Consider this example: On his tax return, a taxpayer claims a deduction for donating $200 a week to his church, but in fact only donated $20 a week. The return is then audited and the IRS agent asks for substantiation. The taxpayer replies that he has no substantiation because the donations were made in cash. He challenges the IRS to disprove his claim. How does the IRS demonstrate that the donation was not made? Under current law, taxpayers must document their contributions (and other deductions) because they shoulder the burden of proof (and have access to the records - if any - substantiating their claims). Under the Dole proposal, a dishonest taxpayer would have an incentive to stonewall the IRS and escape paying his fair share. Hence, honest taxpayers would suffer under this proposal because there will always be a few who will try to "game" the system. For example, if shifting the burden were to reduce voluntary compliance by as little as one percent, there would be a $10 billion annual decrease in tax revenues - revenues that would have to be made up by honest taxpayers.
Ironically, if the burden of proof were shifted to the government, the IRS'S enforcement efforts might well have to be intensified as the agency tries to sustain its heightened burden. If the taxpayer had no burden to come forward with the facts, the IRS would have to undertake to discover them itself "Economic reality" and "life style" audits may well increase as the IRS struggles to reconcile reported income with expenditures. More summonses - including those issued to third parties - would undoubtedly be issued and more issues litigated, particularly in the Tax Court where there is no prepayment requirement. While we support giving the IRS sufficient resources and tools to do its job, we question whether support currently exists for expanding the agency's compliance activities. (Indeed, Senator Dole has also proposed to curtail sharply the use of life-style audits.) The end result of this misbegotten proposal could well be a more intrusive IRS, a decrease in tax revenues, and a less efficient tax system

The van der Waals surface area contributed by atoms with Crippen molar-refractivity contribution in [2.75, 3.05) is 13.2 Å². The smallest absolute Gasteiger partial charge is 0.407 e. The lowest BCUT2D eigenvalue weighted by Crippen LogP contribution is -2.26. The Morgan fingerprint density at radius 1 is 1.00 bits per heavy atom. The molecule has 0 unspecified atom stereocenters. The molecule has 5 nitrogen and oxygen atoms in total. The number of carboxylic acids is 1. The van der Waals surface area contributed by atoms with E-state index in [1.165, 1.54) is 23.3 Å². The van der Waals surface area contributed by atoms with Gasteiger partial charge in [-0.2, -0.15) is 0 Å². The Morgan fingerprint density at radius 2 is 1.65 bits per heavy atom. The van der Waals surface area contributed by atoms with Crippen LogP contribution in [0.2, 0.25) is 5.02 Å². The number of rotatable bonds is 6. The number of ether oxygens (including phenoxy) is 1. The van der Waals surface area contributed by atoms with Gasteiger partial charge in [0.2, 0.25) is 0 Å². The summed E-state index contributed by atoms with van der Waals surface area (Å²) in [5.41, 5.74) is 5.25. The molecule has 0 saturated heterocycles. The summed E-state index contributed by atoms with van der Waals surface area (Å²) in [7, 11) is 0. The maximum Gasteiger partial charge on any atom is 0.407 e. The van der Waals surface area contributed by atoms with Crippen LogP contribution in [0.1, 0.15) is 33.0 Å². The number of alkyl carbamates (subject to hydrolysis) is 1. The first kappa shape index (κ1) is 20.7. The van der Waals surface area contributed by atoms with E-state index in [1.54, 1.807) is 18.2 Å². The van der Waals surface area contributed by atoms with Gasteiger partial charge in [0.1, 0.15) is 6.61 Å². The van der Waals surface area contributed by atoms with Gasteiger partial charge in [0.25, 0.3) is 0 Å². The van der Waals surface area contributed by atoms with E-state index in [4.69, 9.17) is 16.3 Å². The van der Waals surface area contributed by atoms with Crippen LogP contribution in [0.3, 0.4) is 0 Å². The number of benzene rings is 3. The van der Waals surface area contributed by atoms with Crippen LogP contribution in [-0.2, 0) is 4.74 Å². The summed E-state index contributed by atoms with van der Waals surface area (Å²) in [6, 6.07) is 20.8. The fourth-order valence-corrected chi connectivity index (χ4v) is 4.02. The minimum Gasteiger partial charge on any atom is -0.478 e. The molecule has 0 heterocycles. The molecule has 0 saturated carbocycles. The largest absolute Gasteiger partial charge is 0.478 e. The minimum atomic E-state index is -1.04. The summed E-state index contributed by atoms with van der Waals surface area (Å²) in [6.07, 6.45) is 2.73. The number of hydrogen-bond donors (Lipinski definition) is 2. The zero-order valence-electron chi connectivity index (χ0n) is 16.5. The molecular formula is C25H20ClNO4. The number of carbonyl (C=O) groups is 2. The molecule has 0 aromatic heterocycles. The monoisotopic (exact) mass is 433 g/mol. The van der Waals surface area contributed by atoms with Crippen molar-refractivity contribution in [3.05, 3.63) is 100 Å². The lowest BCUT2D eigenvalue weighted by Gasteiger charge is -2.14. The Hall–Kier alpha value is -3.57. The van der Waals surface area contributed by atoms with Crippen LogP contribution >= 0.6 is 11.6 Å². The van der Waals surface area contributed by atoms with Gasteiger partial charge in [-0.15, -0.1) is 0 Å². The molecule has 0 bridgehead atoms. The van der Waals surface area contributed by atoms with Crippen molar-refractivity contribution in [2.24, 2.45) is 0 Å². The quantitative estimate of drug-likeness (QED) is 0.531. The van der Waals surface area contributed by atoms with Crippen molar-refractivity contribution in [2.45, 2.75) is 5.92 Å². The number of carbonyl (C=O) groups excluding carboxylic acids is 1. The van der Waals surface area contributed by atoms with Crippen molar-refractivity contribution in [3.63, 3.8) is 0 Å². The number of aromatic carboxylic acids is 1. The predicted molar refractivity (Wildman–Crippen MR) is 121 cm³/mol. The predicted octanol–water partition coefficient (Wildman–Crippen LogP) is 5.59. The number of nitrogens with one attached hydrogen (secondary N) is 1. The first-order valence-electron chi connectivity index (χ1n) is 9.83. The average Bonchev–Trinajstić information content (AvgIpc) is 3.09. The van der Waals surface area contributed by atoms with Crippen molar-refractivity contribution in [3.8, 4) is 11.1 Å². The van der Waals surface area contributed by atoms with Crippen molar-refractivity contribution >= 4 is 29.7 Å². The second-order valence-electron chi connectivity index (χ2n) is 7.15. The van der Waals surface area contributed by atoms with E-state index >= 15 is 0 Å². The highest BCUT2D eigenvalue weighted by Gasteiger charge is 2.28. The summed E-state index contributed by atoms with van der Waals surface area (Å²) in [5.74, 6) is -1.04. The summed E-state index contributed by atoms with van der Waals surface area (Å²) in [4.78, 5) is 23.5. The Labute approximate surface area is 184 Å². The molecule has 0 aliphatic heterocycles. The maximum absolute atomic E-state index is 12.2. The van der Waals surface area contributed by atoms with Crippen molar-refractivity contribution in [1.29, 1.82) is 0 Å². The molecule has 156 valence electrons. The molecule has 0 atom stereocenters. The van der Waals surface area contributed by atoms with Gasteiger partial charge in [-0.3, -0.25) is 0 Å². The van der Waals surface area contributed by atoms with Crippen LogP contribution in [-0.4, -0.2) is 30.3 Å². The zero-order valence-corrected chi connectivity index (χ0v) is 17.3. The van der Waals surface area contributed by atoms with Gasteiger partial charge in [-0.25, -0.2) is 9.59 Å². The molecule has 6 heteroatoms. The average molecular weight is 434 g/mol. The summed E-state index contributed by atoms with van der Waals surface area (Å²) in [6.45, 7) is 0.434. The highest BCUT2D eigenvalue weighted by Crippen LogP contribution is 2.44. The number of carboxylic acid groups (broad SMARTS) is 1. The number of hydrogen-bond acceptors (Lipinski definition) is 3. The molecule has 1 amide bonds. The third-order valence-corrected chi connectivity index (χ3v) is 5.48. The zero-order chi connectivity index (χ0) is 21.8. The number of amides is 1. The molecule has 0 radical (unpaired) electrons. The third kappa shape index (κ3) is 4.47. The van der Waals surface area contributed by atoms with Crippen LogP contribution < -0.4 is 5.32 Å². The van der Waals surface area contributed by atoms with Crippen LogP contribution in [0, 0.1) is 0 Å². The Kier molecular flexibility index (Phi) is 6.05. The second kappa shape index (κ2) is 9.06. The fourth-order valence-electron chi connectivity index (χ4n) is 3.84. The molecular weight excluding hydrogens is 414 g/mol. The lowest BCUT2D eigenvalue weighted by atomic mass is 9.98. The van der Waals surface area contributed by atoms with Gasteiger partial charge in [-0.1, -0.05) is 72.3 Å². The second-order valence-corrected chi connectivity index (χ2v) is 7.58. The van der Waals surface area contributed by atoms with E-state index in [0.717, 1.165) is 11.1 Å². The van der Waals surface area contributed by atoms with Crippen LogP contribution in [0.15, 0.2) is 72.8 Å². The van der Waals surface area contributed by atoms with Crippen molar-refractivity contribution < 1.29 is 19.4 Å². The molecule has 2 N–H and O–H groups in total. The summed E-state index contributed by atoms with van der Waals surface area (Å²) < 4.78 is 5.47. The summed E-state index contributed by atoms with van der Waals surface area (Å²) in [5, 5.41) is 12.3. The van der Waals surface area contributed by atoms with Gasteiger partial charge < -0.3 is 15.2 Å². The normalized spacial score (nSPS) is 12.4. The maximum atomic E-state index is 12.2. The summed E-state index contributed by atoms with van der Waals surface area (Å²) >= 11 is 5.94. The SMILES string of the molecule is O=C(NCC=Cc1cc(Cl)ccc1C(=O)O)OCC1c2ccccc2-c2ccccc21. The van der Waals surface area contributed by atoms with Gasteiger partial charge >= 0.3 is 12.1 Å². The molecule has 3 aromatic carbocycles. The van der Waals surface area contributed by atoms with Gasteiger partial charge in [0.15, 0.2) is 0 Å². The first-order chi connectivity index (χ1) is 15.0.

As part of his Presidential campaign platform, Senator Dole has called for a federal tax amnesty that would permit individual taxpayers a one-year window in which to pay back taxes without penalty or interest. Although the amnesty proposal is intended to ease the transition to tax reform, TEI believes that such a proposal would reward those who have not obeyed the laws and send the wrong signal to those of us who have struggled in good faith to comply. The proposal raises questions of fundamental fairness - questions that have persisted since at least the Fifth Century when the Roman Empire unsuccessfully toyed with amnesties as a quick fix. The problem is that amnesties do not significantly encourage future compliance, but rather provide an incentive for noncompliance. In ancient Rome, citizens did not come forward to pay their taxes voluntarily; rather, they temporized and stalled the tax collector, waiting for pressure to build for the next amnesty. And history teaches that, across America and throughout the world, such pressure for one more amnesty "fix" will rise, almost inexorably.
Accordingly, a federal amnesty may not raise new revenues. Proponents say that, based on the states' experience with such proposals, a federal amnesty will generate considerable revenue. Such a philosophy ignores several issues: First, because the federal compliance level has always been much higher than the state compliance level, the potential revenue gain from a federal amnesty is more modest.